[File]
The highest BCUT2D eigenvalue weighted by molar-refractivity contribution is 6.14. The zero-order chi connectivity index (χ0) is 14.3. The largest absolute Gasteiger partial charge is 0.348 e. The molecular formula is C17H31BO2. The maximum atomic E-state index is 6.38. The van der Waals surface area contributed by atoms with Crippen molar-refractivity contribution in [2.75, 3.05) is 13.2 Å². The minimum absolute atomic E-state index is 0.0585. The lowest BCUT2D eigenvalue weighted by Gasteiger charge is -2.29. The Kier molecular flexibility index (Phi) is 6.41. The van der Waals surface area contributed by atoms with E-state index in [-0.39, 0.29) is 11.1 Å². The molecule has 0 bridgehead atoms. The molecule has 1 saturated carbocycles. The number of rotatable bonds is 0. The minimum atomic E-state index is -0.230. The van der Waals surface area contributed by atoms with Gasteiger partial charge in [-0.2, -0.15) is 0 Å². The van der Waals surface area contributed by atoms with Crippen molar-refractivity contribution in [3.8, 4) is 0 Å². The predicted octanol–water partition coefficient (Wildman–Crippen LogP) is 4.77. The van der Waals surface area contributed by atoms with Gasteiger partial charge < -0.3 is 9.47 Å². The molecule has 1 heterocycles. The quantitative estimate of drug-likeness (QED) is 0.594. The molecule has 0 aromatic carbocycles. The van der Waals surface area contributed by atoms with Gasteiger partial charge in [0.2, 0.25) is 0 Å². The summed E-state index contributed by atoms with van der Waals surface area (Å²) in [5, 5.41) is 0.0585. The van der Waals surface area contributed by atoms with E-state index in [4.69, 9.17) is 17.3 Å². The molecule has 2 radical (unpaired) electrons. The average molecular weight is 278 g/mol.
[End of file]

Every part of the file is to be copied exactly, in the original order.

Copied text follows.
The highest BCUT2D eigenvalue weighted by molar-refractivity contribution is 6.14. The zero-order chi connectivity index (χ0) is 14.3. The largest absolute Gasteiger partial charge is 0.348 e. The molecular formula is C17H31BO2. The maximum atomic E-state index is 6.38. The van der Waals surface area contributed by atoms with Crippen molar-refractivity contribution in [2.75, 3.05) is 13.2 Å². The minimum absolute atomic E-state index is 0.0585. The lowest BCUT2D eigenvalue weighted by Gasteiger charge is -2.29. The Kier molecular flexibility index (Phi) is 6.41. The van der Waals surface area contributed by atoms with E-state index in [-0.39, 0.29) is 11.1 Å². The molecule has 0 bridgehead atoms. The molecule has 1 saturated carbocycles. The number of rotatable bonds is 0. The minimum atomic E-state index is -0.230. The van der Waals surface area contributed by atoms with Gasteiger partial charge in [-0.2, -0.15) is 0 Å². The van der Waals surface area contributed by atoms with Crippen molar-refractivity contribution in [3.8, 4) is 0 Å². The predicted octanol–water partition coefficient (Wildman–Crippen LogP) is 4.77. The van der Waals surface area contributed by atoms with Gasteiger partial charge < -0.3 is 9.47 Å². The molecule has 1 heterocycles. The quantitative estimate of drug-likeness (QED) is 0.594. The molecule has 0 aromatic carbocycles. The van der Waals surface area contributed by atoms with Gasteiger partial charge in [0.2, 0.25) is 0 Å². The summed E-state index contributed by atoms with van der Waals surface area (Å²) in [5, 5.41) is 0.0585. The van der Waals surface area contributed by atoms with E-state index in [4.69, 9.17) is 17.3 Å². The molecule has 2 radical (unpaired) electrons. The average molecular weight is 278 g/mol.